Changes in brain connections visible on MRI that represents an imaging biomarker of Alzheimer's disease was observed in a new study. The study presented at the annual meeting of the Radiological Society of North America (RSNA), researchers looked at the brain's structural connectome, a map of white matter tracts that carry signals between different areas of the brain.
Study co-author Jeffrey W. Prescott, M.D., Ph.D., radiology resident at Duke University Medical Center in Durham, N.C., said that the structural connectome provided them with a way to characterize and measure these connections and how they change through disease or age.
Prescott and colleagues analyzed results from 102 patients enrolled in a national study called the Alzheimer's Disease Neuroimaging Initiative (ADNI) 2. The patients had undergone diffusion tensor imaging (DTI), an MRI method that assesses the integrity of white matter tracts in the brain by measuring how easy it is for water to move along them.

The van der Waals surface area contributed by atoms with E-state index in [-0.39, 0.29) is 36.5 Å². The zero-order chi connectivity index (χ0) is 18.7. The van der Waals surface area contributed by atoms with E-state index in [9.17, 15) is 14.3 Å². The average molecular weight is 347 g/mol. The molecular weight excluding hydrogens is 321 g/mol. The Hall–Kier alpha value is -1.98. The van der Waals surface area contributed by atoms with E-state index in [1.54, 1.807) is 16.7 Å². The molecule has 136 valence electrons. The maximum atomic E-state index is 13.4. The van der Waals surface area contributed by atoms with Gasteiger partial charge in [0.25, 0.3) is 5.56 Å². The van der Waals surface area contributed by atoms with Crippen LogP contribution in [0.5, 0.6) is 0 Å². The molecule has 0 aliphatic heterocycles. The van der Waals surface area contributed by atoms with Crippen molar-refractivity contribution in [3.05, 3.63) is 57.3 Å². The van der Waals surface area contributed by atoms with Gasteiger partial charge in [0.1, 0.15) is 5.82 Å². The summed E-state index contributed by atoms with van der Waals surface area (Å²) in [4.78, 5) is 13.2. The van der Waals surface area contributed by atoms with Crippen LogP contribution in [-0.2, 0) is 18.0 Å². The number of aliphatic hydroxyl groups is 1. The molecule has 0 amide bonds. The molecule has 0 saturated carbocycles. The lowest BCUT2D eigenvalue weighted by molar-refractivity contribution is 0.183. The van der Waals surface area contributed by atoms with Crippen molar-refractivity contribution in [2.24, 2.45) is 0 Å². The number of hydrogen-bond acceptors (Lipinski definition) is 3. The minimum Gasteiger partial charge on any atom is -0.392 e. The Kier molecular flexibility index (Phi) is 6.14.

Prescott said it was known that water prefers moving along the defined physical connections between regions in the brain, which makes DTI a great tool for evaluating the structural connectome and the results showed a strong association between florbetapir uptake and decreases in strength of the structural connectome in each of the five areas of the brain studied.
Jeffrey R. Petrella, M.D., professor of radiology at Duke and senior author on the study suggested that amyloid deposition in the gray matter affects the associated white matter connections, which are essential for conducting messages across the billions of nerve cells in the brain, allowing for all aspects of mental function.